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LEGO Master Links Computers with Learning

A global master LEGO trainer visited Barre City Elementary and Middle School Tuesday to boost children’s abilities to understand the fundamental principles of computer coding.

Bonnie Morissette was one of several education professionals at the school during The Hour of Code, promoted by, which takes place each year during Computer Science Education Week, Dec. 3-9.

Morrissette is one of three global master LEGO trainers in the United States who uses the building blocks of LEGO to help make connections between the pieces of code in computer programming that are the instructions for a multitude of applications.

She was joined Tuesday in Barre by another colleague from Boston and education officials from the state and other Vermont schools.

Students pre-K through Grade 4 were tasked with learning the rudiments of computer programming on iPads to make a small electric fan run, speed up and slow down and run in reverse. Other students were asked to build a descent ramp for a small vehicle and figure out how to make it roll faster by increasing the height of the ramp at one end. Barre City Elementary and Middle School was the only Vermont school to receive a visit from a LEGO global master trainer, although there were similar computing activities at other Barre schools.

Ben Matthews, technology integration specialist at BCEMS, said the day’s activities had been a big success to inspire students to make the connection between computers and practical applications.

“It’s to give students hands-on exposure, understanding and excitement around the fundamentals of computer science,” Matthews said. “This is part of a larger computer-science awareness week that we’re running this week in conjunction with the International Hour of Code.”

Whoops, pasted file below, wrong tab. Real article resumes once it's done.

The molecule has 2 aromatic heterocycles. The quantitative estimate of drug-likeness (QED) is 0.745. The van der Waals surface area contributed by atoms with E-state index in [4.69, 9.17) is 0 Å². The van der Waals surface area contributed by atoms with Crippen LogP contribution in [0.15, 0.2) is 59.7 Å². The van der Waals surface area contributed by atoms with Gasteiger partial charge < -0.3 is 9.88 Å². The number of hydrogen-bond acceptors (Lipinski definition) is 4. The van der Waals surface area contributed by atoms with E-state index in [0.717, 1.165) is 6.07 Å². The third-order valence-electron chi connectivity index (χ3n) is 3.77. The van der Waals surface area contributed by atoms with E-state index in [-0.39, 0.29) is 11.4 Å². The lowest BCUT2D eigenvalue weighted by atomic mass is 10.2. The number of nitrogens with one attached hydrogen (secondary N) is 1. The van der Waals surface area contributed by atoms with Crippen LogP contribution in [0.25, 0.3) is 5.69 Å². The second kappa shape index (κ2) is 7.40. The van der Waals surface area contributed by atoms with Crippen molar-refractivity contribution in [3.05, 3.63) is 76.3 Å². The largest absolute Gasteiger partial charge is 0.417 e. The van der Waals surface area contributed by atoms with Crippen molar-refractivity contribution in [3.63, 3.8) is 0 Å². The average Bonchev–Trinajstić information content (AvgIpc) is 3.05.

“We really wanted to give these students less computer-based and more hands-on examples of the fundamentals of computer science. The idea of coding, looking at a complicated problem in little pieces, sequencing, the idea of loops, and the idea of discreet coding steps to tell a machine to do something,” Matthews said.

Peter Drescher, state education technology coordinator, said the state developed a computer coding program about five years ago to meet the growing demand for student graduates with computing skills.

“This event has to do with LEGO programming,” Drescher said. “They’re using a whole bunch of stations with some students on the computer iPads, programming things.

“The purpose with the Hour of Code, supported by and their mission, is to bring more awareness and exploration by students in the computer-science fields, and coding and programming in general. They’re giving kids exposure to that, so if it’s a career path they’d like to choose, we get them earlier on and they can develop it in their secondary school work,” he said.

Morissette lives in Concord, New Hampshire, but travels around the country training teachers how use to use computer programming and LEGOs to inspire students to join the dots to understand the links to building practical applications.

“I run an academy of teacher trainers in the United States that are responsible for doing teacher training across the state,” Morissette said. “Our philosophy of teaching and learning is about hands-on and helping kids build their skills with learning through play and being in the world.”

“They’re learning to listen and follow instructions which is really important if they’re going to build things. So over here, they’re building things and coding a robot. The students are then going over there and they’re having a much easier time than students that didn’t have any instructions. So, they working together, collaborating and persevering to make it work, which is a lot of the skills students need to go out into the world and do what we need them to do,” she said.

Other education officials involved in the day’s activities included: Morissette’s Boston colleague, Jennifer Nash; Jackie Tolman, curriculum director for the Barre Supervisory Union; Emmanuel Ajama, director of technology for the Barre Supervisory Union; and Paul Irish, former technology director for the Burlington school district.